How to Change Motorcycle Coolant
If you own a motorcycle, changing its coolant is among the maintenance steps you may want to consider to help keep your bike in good shape. Many manufacturers suggest changing motorcycle coolant every two years to help protect your bike in cold weather and prolong the life of other parts of the motorcycle. Matt Bochnak from HowToMotorcycleRepair.com provides DIY tips for changing your motorcycle coolant in the video below.
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– [MATT] Hey, what’s up everyone, it’s Matt from HowToMotorcycleRepair.com. In this video, I’m going to show you how to change out the coolant on your motorcycle.
Now, there are a couple of reasons why you occasionally need to change out the coolant. Like any other fluid, it will break down over time and not perform its job. Coolant, which is also known as antifreeze, helps regulate engine temperature and prevents the system from freezing or overheating.
As coolant ages, its freezing point usually rises. Also, coolant lubricates the water pump seals, so staying on top of coolant changes may help prolong the life of those components. And lastly, coolant has anti-corrosion additives to help protect the engine and the radiator. So, for these reasons, most manufacturers recommend changing coolant every two years.
Before beginning any work, make sure you are wearing the proper safety equipment: safety glasses and gloves. Also, make sure that the motorcycle is at room temperature. Do not perform this job when the engine is hot. The cooling system is under pressure and is not safe to open when hot. I prefer to perform a job like this after the bike has cooled down overnight.
OK, let’s talk about some of the tools that you will need for this job: a drain pan, a few hand tools, some rags, new coolant, a turkey baster or fluid extractor, and a funnel.
– [ON SCREEN]: Tools will vary by motorcycle model
Having the service manual on hand is also a really good idea. It will have information like how much coolant is needed, and also where the drain and fill points are. I also want to mention that it is very important to use the type of coolant specified in the service manual. You may be tempted to use automotive coolant, however most are not rated for use in motorcycles. Your best bet is to buy coolant from your nearest motorcycle dealer. Most coolants are premixed with water and are ready to pour right out of the bottle.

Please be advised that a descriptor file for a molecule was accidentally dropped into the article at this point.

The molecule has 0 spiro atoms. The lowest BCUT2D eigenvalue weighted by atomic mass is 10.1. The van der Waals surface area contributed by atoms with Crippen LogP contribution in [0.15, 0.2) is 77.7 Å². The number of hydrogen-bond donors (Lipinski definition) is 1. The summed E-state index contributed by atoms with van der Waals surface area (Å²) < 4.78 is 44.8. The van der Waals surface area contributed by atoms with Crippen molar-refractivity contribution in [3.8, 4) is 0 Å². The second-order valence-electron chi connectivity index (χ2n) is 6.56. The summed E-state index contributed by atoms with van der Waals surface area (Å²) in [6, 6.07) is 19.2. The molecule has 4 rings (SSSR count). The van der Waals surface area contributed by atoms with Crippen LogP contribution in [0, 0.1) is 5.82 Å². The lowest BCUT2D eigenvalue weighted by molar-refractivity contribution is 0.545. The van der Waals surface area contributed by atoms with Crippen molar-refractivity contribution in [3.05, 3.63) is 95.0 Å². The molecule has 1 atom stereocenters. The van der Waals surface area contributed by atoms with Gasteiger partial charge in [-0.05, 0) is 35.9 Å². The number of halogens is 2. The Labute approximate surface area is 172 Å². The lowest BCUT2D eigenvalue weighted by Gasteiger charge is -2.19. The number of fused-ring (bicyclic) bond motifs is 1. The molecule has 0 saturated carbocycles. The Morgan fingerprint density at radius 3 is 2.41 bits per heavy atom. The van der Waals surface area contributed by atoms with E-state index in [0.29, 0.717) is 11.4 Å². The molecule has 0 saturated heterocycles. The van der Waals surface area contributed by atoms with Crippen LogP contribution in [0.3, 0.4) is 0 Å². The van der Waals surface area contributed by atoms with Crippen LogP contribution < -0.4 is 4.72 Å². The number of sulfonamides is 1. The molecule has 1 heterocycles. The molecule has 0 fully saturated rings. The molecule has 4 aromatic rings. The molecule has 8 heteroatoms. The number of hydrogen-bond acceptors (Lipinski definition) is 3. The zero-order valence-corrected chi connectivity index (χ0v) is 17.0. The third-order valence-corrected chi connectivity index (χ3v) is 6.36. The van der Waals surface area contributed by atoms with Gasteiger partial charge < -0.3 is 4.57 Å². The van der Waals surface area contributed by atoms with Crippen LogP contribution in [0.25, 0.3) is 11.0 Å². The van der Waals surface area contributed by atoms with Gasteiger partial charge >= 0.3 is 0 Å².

The first step in changing out coolant is locating the drain screw, which will be at the lowest point of the cooling system, On some motorcycles, like this model, the fairings need to be removed in order to access the radiator cap and the coolant drain screw. Fairings are usually easily removed by removing a few screws.
Once the drain pan is in place, remove the screw and allow the coolant to drain into the pan. At this point, you can loosen and slowly remove the radiator cap to speed up draining.
– [ON SCREEN]: Coolant draining into drain pan
Depending on the model, there might be a copper crush washer on the drain bolt that helps prevent leaks. If so, it is a good idea to install a new crush washer for proper sealing. Once all coolant has drained out, you can reinstall the drain screw. Then, locate the overflow reservoir, which is usually located near the seat or behind a fairing, and drain or extract the fluid with a turkey baster or fluid extractor.
Transfer the old coolant to a container that can be sealed. Empty milk gallon containers work great for this. Keep the fluid out of reach of children and pets until you can bring it to a local automotive store that recycles coolant.
Next, use a funnel and slowly pour new fluid into the radiator. Continue filling until the fluid level is a half inch or so from the top. Reinstall the radiator cap. Don’t forget to fill the overflow reservoir with coolant, as well.
– [ON SCREEN] Fill to Upper line
Now you can start the motorcycle and let it get up to full operating temperature. While it is warming up, inspect the drain screw for any signs of coolant leaks. Once fully warmed up, shut the motorcycle off and allow it to cool to room temperature.
Remove the radiator cap again and see if the fluid needs to be topped off. In most cases, the level will be a little lower due to air bubbles that have escaped during warm up. Also, double check the overflow reservoir to make sure it is full.
Finally, reinstall the fairings to finish the job.
Alright, I hope you enjoyed this video on how to replace coolant on your motorcycle.
If you’d like to see more of my videos, head over to HowToMotorcycleRepair.com, or check out my YouTube channel, MatthewMCrepair. I’m also on Facebook and Twitter. Thanks for watching and see you next time.
– [ON SCREEN] Social media icons and Allstate logo